How can the next U.S. presidential administration and Congress continue the country’s leadership of global health efforts amid frayed bipartisanship and a struggling economy?
Three U.S. organizations attempt to answer this question in a declaration that proposes four priorities for U.S. engagement in global health efforts in the coming years.
The conference featured heads of the three organizations and members of the U.S. health and business communities like Thomas Frieden, head of the Centers for Disease Control and Prevention, and Greg Allgood of Procter & Gamble’s Children’s Safe Drinking Water Program. Also present were government officials like Republican Sen. Johnny Isakson of Georgia, who discussed ways to draw public support for foreign aid programs.
Here are the four priorities the declaration recommends the United States adopt as part of its efforts to improve the health situation in developing countries:
Make direct investments in the national health systems of recipient developing countries.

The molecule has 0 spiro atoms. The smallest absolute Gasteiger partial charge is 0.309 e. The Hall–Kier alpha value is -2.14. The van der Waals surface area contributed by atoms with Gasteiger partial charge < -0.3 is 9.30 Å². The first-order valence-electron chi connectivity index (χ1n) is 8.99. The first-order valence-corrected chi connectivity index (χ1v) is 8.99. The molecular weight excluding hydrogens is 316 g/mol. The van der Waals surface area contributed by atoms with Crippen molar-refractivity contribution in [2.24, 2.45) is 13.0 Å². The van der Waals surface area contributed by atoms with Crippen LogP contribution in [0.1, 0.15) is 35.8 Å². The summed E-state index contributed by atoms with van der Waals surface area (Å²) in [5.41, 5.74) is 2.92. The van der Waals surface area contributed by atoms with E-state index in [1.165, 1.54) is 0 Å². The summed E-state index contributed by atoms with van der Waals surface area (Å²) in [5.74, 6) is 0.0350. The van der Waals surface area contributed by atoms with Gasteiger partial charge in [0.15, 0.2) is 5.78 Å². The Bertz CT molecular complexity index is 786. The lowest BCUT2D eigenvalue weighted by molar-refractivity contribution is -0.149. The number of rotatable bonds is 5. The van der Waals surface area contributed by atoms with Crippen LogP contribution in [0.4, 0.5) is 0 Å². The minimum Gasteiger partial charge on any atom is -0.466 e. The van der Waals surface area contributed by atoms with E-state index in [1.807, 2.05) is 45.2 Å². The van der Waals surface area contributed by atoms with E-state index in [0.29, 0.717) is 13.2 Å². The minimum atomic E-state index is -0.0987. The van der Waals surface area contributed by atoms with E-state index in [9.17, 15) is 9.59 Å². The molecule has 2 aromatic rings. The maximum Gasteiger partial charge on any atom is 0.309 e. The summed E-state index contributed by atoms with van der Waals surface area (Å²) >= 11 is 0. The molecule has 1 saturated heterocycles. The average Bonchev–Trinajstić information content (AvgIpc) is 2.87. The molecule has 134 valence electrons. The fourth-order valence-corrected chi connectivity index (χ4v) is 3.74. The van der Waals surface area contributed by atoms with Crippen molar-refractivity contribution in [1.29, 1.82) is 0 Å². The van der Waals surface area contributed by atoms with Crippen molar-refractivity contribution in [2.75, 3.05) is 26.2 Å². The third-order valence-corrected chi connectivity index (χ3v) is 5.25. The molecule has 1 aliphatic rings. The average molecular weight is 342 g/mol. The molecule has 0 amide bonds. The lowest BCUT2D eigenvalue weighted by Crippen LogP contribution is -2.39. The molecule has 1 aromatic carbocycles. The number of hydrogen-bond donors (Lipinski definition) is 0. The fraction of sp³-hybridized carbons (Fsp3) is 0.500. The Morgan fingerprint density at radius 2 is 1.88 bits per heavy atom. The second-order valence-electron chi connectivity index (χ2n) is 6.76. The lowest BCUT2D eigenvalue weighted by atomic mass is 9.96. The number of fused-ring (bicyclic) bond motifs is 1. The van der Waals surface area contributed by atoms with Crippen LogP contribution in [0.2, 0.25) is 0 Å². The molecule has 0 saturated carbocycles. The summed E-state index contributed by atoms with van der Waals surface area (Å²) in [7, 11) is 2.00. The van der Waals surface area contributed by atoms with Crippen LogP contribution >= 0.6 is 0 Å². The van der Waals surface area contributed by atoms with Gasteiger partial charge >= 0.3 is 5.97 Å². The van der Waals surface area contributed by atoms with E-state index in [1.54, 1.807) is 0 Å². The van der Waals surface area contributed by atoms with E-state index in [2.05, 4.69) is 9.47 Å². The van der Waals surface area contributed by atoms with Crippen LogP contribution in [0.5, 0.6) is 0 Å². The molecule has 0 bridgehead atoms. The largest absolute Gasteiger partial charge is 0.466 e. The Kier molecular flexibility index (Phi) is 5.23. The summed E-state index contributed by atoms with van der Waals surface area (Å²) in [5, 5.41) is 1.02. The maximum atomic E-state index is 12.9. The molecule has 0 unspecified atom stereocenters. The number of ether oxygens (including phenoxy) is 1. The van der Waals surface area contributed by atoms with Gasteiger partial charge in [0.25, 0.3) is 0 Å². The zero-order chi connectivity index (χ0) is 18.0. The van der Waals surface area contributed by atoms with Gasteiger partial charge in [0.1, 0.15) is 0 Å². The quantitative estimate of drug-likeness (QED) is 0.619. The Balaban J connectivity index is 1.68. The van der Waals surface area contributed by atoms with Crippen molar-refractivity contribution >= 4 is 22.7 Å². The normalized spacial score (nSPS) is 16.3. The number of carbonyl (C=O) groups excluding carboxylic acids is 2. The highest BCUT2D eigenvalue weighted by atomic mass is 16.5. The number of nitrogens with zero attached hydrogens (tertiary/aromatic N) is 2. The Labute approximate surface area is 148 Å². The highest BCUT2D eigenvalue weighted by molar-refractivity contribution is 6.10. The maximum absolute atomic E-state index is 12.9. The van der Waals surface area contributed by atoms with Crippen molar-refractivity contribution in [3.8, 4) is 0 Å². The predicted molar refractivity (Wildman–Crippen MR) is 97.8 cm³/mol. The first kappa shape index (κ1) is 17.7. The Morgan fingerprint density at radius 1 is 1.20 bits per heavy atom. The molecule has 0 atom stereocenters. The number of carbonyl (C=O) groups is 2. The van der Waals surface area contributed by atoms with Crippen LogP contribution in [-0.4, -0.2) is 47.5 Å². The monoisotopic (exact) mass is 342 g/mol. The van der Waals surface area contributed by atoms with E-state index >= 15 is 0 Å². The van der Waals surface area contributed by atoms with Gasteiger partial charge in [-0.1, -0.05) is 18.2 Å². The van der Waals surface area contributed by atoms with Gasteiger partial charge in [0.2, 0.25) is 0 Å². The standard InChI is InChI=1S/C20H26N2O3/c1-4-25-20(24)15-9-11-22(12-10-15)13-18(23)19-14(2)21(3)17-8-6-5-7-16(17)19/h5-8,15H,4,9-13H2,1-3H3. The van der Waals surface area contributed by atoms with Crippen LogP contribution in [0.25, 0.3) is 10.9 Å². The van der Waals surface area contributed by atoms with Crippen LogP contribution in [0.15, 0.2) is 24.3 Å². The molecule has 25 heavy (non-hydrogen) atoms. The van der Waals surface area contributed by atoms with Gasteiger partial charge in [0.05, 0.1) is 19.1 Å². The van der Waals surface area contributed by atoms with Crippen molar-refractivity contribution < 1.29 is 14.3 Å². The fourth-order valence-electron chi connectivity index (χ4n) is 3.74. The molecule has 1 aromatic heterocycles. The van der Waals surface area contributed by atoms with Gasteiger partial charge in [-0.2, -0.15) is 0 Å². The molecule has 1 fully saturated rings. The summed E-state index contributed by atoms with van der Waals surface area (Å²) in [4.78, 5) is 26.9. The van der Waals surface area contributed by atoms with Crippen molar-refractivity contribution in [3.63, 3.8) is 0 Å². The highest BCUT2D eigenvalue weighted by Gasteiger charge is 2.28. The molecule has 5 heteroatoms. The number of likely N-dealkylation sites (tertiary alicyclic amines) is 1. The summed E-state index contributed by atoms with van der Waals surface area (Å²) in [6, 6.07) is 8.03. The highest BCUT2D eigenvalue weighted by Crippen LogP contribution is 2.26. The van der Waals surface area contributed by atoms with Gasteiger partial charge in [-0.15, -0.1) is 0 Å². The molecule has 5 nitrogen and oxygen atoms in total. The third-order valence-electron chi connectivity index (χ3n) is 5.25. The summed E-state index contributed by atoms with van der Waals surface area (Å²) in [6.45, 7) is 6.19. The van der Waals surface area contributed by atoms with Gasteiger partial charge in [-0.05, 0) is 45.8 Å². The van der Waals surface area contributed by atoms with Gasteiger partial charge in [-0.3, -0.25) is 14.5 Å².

Provide stronger support for better-managed and better-financed multilateral organizations like the Global Fund to Fight AIDS, Tuberculosis and Malaria, UNICEF, World Health Organization and the Global Alliance for Vaccines and Immunization.
Convince emerging powers to harness their full potential to support the fight against maternal and child mortality, infectious diseases and other pressing global health issues.
Integrate water, sanitation and hygiene in all aspects of U.S. global health policy.
The United States will hold presidential elections on Nov. 6, with incumbent President Barack Obama likely to face former Massachusetts Gov. Mitt Romney of the Republican Party for the country’s top government office.
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